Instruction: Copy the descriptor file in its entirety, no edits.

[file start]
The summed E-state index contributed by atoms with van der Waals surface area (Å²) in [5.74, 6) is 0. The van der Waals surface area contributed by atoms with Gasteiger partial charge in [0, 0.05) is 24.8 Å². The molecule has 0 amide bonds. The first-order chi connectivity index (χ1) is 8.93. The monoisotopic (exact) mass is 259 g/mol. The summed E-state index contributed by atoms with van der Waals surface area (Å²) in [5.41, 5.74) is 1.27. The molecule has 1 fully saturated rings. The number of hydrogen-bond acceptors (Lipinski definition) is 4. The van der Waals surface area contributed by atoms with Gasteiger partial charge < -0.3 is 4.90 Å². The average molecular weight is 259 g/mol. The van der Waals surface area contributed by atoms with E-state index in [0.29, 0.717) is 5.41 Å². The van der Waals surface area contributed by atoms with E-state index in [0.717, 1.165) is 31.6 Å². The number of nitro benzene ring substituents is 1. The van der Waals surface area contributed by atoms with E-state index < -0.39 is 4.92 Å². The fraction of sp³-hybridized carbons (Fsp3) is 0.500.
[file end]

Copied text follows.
The summed E-state index contributed by atoms with van der Waals surface area (Å²) in [5.74, 6) is 0. The van der Waals surface area contributed by atoms with Gasteiger partial charge in [0, 0.05) is 24.8 Å². The molecule has 0 amide bonds. The first-order chi connectivity index (χ1) is 8.93. The monoisotopic (exact) mass is 259 g/mol. The summed E-state index contributed by atoms with van der Waals surface area (Å²) in [5.41, 5.74) is 1.27. The molecule has 1 fully saturated rings. The number of hydrogen-bond acceptors (Lipinski definition) is 4. The van der Waals surface area contributed by atoms with Gasteiger partial charge < -0.3 is 4.90 Å². The average molecular weight is 259 g/mol. The van der Waals surface area contributed by atoms with E-state index in [0.29, 0.717) is 5.41 Å². The van der Waals surface area contributed by atoms with E-state index in [0.717, 1.165) is 31.6 Å². The number of nitro benzene ring substituents is 1. The van der Waals surface area contributed by atoms with E-state index < -0.39 is 4.92 Å². The fraction of sp³-hybridized carbons (Fsp3) is 0.500.